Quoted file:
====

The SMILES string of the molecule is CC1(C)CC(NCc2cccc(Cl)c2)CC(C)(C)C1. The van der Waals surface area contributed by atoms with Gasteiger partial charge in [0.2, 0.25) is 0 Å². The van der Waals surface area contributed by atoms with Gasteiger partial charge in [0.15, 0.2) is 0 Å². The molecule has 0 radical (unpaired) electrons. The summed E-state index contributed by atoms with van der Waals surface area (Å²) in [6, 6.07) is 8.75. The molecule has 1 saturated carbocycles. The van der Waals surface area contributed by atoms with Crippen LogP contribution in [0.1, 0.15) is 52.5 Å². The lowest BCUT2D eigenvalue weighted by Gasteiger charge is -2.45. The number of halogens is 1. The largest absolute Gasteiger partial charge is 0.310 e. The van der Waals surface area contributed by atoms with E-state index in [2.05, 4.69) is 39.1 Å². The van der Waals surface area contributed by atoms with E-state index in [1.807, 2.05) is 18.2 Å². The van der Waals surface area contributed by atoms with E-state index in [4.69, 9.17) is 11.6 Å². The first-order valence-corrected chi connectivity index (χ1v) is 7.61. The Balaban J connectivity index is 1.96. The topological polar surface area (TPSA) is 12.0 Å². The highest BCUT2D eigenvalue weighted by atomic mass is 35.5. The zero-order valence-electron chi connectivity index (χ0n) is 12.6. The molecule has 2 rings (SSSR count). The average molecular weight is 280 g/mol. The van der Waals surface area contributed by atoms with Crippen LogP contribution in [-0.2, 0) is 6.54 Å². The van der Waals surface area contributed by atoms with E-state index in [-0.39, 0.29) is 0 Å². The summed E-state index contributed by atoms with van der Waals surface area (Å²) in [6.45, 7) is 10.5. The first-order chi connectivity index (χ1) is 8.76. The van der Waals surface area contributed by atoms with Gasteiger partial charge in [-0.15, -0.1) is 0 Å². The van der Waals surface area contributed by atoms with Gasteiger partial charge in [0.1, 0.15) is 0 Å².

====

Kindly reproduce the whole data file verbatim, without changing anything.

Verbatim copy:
The SMILES string of the molecule is CC1(C)CC(NCc2cccc(Cl)c2)CC(C)(C)C1. The van der Waals surface area contributed by atoms with Gasteiger partial charge in [0.2, 0.25) is 0 Å². The van der Waals surface area contributed by atoms with Gasteiger partial charge in [0.15, 0.2) is 0 Å². The molecule has 0 radical (unpaired) electrons. The summed E-state index contributed by atoms with van der Waals surface area (Å²) in [6, 6.07) is 8.75. The molecule has 1 saturated carbocycles. The van der Waals surface area contributed by atoms with Crippen LogP contribution in [0.1, 0.15) is 52.5 Å². The lowest BCUT2D eigenvalue weighted by Gasteiger charge is -2.45. The number of halogens is 1. The largest absolute Gasteiger partial charge is 0.310 e. The van der Waals surface area contributed by atoms with E-state index in [2.05, 4.69) is 39.1 Å². The van der Waals surface area contributed by atoms with E-state index in [1.807, 2.05) is 18.2 Å². The van der Waals surface area contributed by atoms with E-state index in [4.69, 9.17) is 11.6 Å². The first-order valence-corrected chi connectivity index (χ1v) is 7.61. The Balaban J connectivity index is 1.96. The topological polar surface area (TPSA) is 12.0 Å². The highest BCUT2D eigenvalue weighted by atomic mass is 35.5. The zero-order valence-electron chi connectivity index (χ0n) is 12.6. The molecule has 2 rings (SSSR count). The average molecular weight is 280 g/mol. The van der Waals surface area contributed by atoms with Crippen LogP contribution in [-0.2, 0) is 6.54 Å². The van der Waals surface area contributed by atoms with E-state index in [-0.39, 0.29) is 0 Å². The summed E-state index contributed by atoms with van der Waals surface area (Å²) in [6.45, 7) is 10.5. The first-order chi connectivity index (χ1) is 8.76. The van der Waals surface area contributed by atoms with Gasteiger partial charge in [-0.15, -0.1) is 0 Å². The van der Waals surface area contributed by atoms with Gasteiger partial charge in [0.1, 0.15) is 0 Å².